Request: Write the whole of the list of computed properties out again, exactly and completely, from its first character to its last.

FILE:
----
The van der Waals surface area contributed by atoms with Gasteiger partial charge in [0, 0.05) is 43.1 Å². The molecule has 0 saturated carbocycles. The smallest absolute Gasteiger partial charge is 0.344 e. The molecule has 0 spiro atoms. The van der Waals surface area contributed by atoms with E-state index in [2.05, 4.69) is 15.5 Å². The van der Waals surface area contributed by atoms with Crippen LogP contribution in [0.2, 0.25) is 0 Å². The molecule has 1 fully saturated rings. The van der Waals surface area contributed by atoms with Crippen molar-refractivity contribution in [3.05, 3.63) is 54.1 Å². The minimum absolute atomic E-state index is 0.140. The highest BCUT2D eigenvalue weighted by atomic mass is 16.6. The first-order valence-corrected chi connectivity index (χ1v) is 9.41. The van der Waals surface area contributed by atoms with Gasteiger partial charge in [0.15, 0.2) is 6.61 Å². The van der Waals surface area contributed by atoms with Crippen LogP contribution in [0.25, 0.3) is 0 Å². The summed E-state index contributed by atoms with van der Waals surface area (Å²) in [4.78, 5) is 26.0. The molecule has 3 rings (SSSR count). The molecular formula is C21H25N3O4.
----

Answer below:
The van der Waals surface area contributed by atoms with Gasteiger partial charge in [0, 0.05) is 43.1 Å². The molecule has 0 saturated carbocycles. The smallest absolute Gasteiger partial charge is 0.344 e. The molecule has 0 spiro atoms. The van der Waals surface area contributed by atoms with E-state index in [2.05, 4.69) is 15.5 Å². The van der Waals surface area contributed by atoms with Crippen LogP contribution in [0.2, 0.25) is 0 Å². The molecule has 1 fully saturated rings. The van der Waals surface area contributed by atoms with Crippen molar-refractivity contribution in [3.05, 3.63) is 54.1 Å². The minimum absolute atomic E-state index is 0.140. The highest BCUT2D eigenvalue weighted by atomic mass is 16.6. The first-order valence-corrected chi connectivity index (χ1v) is 9.41. The van der Waals surface area contributed by atoms with Gasteiger partial charge in [0.15, 0.2) is 6.61 Å². The van der Waals surface area contributed by atoms with Crippen LogP contribution in [0.25, 0.3) is 0 Å². The summed E-state index contributed by atoms with van der Waals surface area (Å²) in [4.78, 5) is 26.0. The molecule has 3 rings (SSSR count). The molecular formula is C21H25N3O4.